Title: Birdman (Jack Caffery #1)
Author: Mo Hayder
Publication date: November 8, 2008
Publisher: Bantam (Transworld Publishers)
Length: 397 pages
Age group: Adult
Add it: Goodreads
Buy it: Amazon | Awesome Books | The Book Depository
Greenwich, south-east London. Detective Inspector Jack Caffery – young, driven, unshockable – is called to one of the most gruesome crime scenes he has ever seen. Five young women have been ritualistically murdered and dumped on wasteland near the Dome. Subsequent post-mortems reveal a singular, horrific signature linking the victims.
Soon Caffery realises that he is on the trail of that most dangerous offender: a serial killer. Beset by animosity within the police force, haunted by the memory of a very personal death long ago, Caffery employs every weapon forensic science can offer to hunt him down. Because he knows that it is only a matter of time before this sadistic killer strikes again…
I should probably start this review with a warning and say that this book is not for the faint-hearted. I read quite a lot of crime fiction so I like to think I’ve had some time to get used to these kind of things and I’m pretty unshockable but some of Hayder’s descriptions of mutilated victims still made me shudder. This is not a book you should read at night or when you’re on your own either. Having said that, I still liked it. I should probably add that this is definitely not among the best handful of crime novels I’ve read and it didn’t exactly live up to my expectations but I will no doubt read the rest of the series. And I’ll tell you why.
So, the reason why I think this book didn’t really work for me or live up to my initial expectations is the fact that it didn’t keep me guessing. I like to read thrillers and/or mysteries where it’s all down to the detective – and the reader, of course – to figure out what happened, what type of a person the killer was and what motivation he had and piece all the clues together. In the case of Birdman, however, some of these are given. Beside the ongoing investigation, there are little bits of flashback episodes told from the killer’s perspective included in the book and we get a sense of what type of a guy he must be. Therefore, based on some of his stories from his childhood and his teens, it doesn’t come as much of a surprise that the police is looking for a sadistic sexual killer. The police may not be aware of that yet but we readers do know and it ruined it a bit for me. Another thing I didn’t particularly like is that most of the victims turn up all at once. There is a logical explanation for this in the story, of course, but this meant that it was not (or if it was, it didn’t work for me) the race-against-the-clock sort of thriller I was expecting, more of a ‘let’s figure out who dumped these five bodies here and why’ thing.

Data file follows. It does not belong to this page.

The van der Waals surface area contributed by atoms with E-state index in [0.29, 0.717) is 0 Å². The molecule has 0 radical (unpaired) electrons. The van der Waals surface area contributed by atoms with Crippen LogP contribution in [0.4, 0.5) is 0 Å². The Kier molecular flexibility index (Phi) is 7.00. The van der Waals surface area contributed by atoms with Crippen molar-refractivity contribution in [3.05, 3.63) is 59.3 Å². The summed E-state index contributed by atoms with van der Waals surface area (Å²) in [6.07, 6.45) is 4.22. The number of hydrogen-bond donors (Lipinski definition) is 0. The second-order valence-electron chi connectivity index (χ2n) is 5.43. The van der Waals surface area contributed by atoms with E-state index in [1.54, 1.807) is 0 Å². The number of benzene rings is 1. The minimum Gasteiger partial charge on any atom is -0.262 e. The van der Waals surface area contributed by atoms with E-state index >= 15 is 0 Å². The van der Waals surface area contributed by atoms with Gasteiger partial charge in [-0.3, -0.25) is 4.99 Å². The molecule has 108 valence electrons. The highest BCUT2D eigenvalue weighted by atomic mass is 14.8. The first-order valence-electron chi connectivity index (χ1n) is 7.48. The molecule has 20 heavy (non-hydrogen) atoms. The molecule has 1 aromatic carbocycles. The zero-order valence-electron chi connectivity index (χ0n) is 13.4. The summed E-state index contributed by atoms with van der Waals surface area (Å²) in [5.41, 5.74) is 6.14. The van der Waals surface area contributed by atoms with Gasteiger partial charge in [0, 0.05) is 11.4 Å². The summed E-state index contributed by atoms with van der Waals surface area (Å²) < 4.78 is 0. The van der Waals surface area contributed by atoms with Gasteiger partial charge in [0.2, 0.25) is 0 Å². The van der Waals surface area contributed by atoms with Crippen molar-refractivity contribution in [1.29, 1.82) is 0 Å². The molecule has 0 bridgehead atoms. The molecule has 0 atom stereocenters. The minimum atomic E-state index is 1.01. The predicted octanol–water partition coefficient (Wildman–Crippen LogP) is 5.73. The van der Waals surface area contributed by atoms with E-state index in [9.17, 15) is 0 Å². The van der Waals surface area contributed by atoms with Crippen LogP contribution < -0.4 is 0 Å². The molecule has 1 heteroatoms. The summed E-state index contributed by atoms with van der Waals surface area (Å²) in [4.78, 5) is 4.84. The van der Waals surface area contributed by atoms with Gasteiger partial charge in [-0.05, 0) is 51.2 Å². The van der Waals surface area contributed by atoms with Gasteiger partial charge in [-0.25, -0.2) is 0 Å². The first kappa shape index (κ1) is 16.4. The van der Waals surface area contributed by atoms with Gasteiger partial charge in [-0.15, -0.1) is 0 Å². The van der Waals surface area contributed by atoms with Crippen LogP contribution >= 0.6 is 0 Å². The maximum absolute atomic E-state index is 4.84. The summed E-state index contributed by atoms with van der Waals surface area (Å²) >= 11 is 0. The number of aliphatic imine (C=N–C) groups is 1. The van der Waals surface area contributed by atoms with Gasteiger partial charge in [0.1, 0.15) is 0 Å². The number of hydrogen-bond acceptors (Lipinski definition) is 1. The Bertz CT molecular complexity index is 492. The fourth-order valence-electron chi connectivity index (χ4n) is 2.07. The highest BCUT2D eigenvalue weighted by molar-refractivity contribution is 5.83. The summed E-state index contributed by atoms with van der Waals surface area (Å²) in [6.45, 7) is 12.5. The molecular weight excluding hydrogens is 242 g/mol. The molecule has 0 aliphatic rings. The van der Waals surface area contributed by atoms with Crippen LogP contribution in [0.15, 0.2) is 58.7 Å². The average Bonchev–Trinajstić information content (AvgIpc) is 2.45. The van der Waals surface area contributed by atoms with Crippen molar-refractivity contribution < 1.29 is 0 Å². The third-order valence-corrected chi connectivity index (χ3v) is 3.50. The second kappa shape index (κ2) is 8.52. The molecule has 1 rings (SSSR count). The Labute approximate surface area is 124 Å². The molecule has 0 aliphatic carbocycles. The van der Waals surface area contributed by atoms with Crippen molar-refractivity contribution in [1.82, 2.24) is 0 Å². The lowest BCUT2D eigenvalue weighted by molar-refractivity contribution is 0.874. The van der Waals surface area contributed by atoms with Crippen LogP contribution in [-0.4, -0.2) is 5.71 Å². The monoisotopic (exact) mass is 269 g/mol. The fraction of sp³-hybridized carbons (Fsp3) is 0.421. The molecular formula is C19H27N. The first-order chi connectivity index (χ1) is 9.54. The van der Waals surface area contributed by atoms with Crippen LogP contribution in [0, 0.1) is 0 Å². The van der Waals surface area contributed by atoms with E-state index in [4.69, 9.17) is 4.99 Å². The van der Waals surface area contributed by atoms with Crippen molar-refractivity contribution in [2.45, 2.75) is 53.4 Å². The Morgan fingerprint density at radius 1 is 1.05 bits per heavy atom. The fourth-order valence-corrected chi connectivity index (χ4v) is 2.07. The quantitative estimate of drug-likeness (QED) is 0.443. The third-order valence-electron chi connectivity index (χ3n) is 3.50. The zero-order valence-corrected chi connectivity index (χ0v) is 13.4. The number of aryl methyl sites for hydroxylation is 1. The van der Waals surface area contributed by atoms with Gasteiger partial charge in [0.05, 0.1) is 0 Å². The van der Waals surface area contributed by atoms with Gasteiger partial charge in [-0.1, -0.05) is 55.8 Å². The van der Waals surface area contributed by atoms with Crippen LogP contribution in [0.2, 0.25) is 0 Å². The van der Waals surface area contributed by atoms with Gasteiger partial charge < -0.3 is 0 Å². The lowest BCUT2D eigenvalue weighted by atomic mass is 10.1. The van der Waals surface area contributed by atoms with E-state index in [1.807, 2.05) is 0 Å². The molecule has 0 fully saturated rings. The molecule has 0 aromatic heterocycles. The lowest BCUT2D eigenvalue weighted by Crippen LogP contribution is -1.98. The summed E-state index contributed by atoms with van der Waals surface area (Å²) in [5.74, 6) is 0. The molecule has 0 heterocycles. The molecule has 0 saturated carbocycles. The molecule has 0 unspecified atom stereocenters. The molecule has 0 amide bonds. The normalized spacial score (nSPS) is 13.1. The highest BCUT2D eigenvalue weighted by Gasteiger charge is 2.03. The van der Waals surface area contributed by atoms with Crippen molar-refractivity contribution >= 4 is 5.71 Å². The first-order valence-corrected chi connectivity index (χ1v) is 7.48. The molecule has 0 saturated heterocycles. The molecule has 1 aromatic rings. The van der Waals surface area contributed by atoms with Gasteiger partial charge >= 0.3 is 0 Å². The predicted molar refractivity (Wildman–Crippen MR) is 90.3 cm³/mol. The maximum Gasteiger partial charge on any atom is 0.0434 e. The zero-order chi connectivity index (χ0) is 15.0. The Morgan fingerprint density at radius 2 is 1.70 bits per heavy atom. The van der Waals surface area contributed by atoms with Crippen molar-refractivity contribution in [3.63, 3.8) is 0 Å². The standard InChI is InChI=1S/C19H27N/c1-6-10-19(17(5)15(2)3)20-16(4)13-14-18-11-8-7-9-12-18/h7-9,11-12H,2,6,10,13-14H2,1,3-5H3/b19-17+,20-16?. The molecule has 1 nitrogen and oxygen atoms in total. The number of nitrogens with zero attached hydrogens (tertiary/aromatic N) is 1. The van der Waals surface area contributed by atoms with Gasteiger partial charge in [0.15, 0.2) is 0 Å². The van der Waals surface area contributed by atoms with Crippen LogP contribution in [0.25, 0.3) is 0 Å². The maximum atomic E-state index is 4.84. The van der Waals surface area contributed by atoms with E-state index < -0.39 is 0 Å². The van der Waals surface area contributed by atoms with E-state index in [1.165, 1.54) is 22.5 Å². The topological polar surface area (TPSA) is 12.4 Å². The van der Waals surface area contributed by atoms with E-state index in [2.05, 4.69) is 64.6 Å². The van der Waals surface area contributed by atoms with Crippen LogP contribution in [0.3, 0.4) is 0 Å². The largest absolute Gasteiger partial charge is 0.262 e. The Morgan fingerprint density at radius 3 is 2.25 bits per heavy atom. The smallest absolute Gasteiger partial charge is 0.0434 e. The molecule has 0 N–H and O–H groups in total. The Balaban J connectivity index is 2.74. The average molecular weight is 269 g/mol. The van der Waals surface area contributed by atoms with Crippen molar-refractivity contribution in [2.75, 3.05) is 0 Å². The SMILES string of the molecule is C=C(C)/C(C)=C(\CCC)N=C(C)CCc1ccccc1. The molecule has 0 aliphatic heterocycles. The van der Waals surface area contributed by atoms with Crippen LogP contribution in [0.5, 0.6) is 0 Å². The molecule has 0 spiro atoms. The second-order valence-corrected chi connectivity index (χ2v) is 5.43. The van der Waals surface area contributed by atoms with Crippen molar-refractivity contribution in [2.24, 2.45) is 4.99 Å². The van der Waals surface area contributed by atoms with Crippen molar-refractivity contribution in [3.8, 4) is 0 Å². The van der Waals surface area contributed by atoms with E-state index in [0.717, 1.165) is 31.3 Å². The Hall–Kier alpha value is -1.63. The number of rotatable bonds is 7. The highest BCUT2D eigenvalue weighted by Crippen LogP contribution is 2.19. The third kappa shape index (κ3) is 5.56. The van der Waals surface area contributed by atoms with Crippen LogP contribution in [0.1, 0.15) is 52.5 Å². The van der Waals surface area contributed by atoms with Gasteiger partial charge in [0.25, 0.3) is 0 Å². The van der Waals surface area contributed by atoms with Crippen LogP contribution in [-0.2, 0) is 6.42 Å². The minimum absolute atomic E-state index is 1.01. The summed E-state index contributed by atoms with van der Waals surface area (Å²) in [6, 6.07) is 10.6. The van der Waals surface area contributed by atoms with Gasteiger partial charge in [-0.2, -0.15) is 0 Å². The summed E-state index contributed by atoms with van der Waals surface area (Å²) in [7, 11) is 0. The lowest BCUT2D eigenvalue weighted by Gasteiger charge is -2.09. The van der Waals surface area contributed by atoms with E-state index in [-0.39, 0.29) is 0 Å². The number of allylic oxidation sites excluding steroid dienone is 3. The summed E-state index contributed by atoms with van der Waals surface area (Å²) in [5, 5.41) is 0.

However, and one of the main reasons why I’m still determined to read the next couple of books in the series is that Jack Caffery’s character is brilliant. Imagine a typical tough and attractive guy with a shady past no one knows about, someone who lives for his work and whose private life is in pieces. It may sound a bit cliché if I put it like this but it’s still believable and it still works. Or at least it worked for me and I really liked Jack’s own personal storyline. Also, despite not being the biggest fan of the plot itself, I found Hayder’s style enjoyable and very engaging. So, even though it wasn’t my favourite thrillers and think it was quite mediocre, I will still continue reading this series and see where Jack’s story goes.
“North Greenwich. Late May. Three hours before sun-up and the river was deserted. Dark barges strained upstream on their moorings and a spring tide gently nosed small sloops free of the sludge they slept in. A mist lifted from the water, rolling inland, past unlit chandlers, over the deserted Millennium Dome and on across lonely wastelands, strange, lunar landscapes – until it settled, a quarter of a mile inland amongst the ghostly machinery of a half-derelict aggregate yard. “